Revenge Trading: Trying to Recover Losses Back

Guest contribution by Alex Docharty who gives his insight into the psychological barriers involved with spread betting -:

For me, the main reason I lost when I started out spread betting was that I wasn’t able to deal correctly with my losses. If you’ve found yourself losing time after time, I suspect this might be your problem too.

The ‘angry trade’ is the worst possible trade you can make. It’s usually done after a loss with a desire to get your own back, or more specifically to win back the money you’ve just lost.

There are several reasons it’s so bad:

1) It’s often not planned out properly. Whereas your first trade may have been carefully planned and may actually have been a sensible trade that just went wrong, more often than not the trade following it is an unplanned one that’s done in a hurry. More often than not it’s no better than gambling. You do it in such a hurry to win back your losses that you haven’t properly considered exit points and analysed the risk.

2) Quite often it’s a larger bet than the first one because you’re so desperate to win back what you’ve just lost that you want to do this as quickly as possible. And the quickest way to do this (according to your logic at the time) is to raise your stake size. Again, you’ve completely ignored the risk.

3) It’s an emotional trade that’s done for the wrong reasons. Your emotions have so overcome your normal rational decision making process that it’s quite likely that you’ve not factored in all sorts of other potential pitfalls (e.g. long-term support or resistance that you might be trading against).

The problem with the angry trade is that it often starts off a spiral. If it wins great, but the problem here is you’ve effectively won by gambling, and you might try to repeat that win by gambling again, without using anything more than gut instinct. This goes against all the rules of trading and will result in you eventually blowing your account. If it loses, as it’s more likely to do, then you’ve effectively dug yourself even deeper into the hole you were just in. This then results in an even angrier trade, and so on, leading to desperation and seriously increasing the chances of blowing everything in a short space of time.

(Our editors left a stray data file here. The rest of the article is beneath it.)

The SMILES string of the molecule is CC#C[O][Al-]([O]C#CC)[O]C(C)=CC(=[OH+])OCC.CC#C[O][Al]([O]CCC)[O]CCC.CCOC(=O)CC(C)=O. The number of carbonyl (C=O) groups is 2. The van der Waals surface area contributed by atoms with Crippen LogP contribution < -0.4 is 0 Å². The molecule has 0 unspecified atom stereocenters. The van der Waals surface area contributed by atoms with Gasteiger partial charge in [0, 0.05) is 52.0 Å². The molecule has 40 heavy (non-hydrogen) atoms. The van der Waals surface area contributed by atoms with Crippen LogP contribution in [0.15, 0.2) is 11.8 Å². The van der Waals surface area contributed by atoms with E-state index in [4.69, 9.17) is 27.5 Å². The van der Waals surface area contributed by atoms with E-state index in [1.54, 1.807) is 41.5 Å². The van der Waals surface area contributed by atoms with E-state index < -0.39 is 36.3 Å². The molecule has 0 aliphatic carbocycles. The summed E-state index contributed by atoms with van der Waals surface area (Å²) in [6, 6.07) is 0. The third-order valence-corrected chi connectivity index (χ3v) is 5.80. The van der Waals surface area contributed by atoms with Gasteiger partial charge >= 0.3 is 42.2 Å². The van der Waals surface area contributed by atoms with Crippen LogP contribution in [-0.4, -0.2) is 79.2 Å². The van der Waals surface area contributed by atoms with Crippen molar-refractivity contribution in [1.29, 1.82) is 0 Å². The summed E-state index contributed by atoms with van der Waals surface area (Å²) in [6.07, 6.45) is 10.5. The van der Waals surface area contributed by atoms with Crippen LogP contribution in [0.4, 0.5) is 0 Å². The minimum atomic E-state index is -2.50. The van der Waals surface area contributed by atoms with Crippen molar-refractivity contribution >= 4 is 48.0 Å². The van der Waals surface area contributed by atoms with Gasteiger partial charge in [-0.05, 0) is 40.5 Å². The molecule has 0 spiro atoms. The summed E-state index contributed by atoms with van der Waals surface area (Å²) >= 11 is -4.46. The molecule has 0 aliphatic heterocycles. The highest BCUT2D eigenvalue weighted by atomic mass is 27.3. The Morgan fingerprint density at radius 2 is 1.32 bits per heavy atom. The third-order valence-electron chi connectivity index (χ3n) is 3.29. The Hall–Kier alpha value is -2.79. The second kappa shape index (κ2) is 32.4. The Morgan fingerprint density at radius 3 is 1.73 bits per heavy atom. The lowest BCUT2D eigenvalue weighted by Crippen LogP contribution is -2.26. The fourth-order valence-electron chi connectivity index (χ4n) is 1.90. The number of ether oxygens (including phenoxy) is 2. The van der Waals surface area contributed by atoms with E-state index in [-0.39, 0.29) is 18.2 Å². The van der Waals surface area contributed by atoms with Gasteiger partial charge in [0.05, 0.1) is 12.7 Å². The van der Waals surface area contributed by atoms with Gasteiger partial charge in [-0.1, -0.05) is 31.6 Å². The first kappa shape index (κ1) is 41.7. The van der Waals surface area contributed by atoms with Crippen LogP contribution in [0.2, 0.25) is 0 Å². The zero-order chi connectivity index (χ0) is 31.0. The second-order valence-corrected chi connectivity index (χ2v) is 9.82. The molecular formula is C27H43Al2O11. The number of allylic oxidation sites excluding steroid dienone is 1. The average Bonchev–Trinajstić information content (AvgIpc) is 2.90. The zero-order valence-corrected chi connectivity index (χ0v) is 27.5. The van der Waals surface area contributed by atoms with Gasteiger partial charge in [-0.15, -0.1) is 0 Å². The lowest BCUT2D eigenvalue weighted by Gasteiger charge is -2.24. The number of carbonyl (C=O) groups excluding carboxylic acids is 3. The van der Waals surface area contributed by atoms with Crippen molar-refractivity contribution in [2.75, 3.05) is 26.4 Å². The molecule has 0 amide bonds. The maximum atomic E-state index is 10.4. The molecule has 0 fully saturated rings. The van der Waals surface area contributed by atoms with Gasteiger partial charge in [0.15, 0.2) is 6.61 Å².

How to Avoid Angry Trades

Ask yourself, what caused this angry trade in the first place? Why were you so desperate to win back what you’d just lost?

The chances are that, although the first trade may have been a good one that didn’t work out, you hadn’t correctly mentally accepted the risk before you went into the trade. You may also have been trading too large a stake. A good technique is, before placing a trade, to always assume that it’s going to be a loser. Work out your risk this way. How much are you willing to lose on the trade? You need to see it in the long term perspective as a proportion of the capital that you’ve set aside for trading. This way, if it does lose, you’ll be ready for it. You will only have lost a small proportion of your capital (it shouldn’t really be any more than 2%) and you’ll better be able to deal with it. Then you simply have to try to forget about it. Do not let it affect your next trade. This is the hardest part and what divides the winners from the losers. If necessary, take some time out for example, don’t trade for another 24 hours – until you’re convinced that you’re in an unemotional state of mind that will make sure that your next trade isn’t an angry one – ie that it’s taking advantage of a beneficial opportunity (not just trading for the sake of it), that it’s properly planned out, and that you’ve properly calculated your stake size based on your risk limits.

This is another of those incredibly important lessons that you’ll do well to heed. Just remember, next time you have a loss, just stop. Accept that the money’s gone and that the next trade you make will be on its own merits, completely unconnected from the last one. This way and this way only will you progress from being a loser to being a winner.

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